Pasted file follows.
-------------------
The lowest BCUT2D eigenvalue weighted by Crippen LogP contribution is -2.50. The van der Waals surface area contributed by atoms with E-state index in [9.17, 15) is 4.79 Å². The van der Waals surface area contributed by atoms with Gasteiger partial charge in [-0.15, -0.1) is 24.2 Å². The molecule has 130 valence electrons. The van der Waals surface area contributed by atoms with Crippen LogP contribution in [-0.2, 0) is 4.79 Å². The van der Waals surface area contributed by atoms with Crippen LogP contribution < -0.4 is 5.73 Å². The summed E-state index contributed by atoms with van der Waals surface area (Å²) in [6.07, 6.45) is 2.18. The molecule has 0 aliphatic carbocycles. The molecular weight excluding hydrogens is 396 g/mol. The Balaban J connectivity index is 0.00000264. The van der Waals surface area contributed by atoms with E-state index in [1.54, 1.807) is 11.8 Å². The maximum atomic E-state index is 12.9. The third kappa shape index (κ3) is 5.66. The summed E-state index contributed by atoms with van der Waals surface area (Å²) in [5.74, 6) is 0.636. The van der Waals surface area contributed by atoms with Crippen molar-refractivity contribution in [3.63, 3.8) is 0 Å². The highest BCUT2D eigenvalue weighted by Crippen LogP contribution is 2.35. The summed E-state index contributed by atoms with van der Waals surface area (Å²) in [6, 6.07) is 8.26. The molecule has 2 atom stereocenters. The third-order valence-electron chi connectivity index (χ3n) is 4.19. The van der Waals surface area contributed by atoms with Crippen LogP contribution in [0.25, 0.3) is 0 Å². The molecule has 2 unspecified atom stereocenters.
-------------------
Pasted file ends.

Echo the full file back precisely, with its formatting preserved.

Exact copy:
The lowest BCUT2D eigenvalue weighted by Crippen LogP contribution is -2.50. The van der Waals surface area contributed by atoms with E-state index in [9.17, 15) is 4.79 Å². The van der Waals surface area contributed by atoms with Gasteiger partial charge in [-0.15, -0.1) is 24.2 Å². The molecule has 130 valence electrons. The van der Waals surface area contributed by atoms with Crippen LogP contribution in [-0.2, 0) is 4.79 Å². The van der Waals surface area contributed by atoms with Crippen LogP contribution < -0.4 is 5.73 Å². The summed E-state index contributed by atoms with van der Waals surface area (Å²) in [6.07, 6.45) is 2.18. The molecule has 0 aliphatic carbocycles. The molecular weight excluding hydrogens is 396 g/mol. The Balaban J connectivity index is 0.00000264. The van der Waals surface area contributed by atoms with E-state index in [1.54, 1.807) is 11.8 Å². The maximum atomic E-state index is 12.9. The third kappa shape index (κ3) is 5.66. The summed E-state index contributed by atoms with van der Waals surface area (Å²) in [5.74, 6) is 0.636. The van der Waals surface area contributed by atoms with Crippen molar-refractivity contribution in [3.63, 3.8) is 0 Å². The highest BCUT2D eigenvalue weighted by Crippen LogP contribution is 2.35. The summed E-state index contributed by atoms with van der Waals surface area (Å²) in [6, 6.07) is 8.26. The molecule has 2 atom stereocenters. The third-order valence-electron chi connectivity index (χ3n) is 4.19. The van der Waals surface area contributed by atoms with Crippen LogP contribution in [0.25, 0.3) is 0 Å². The molecule has 2 unspecified atom stereocenters.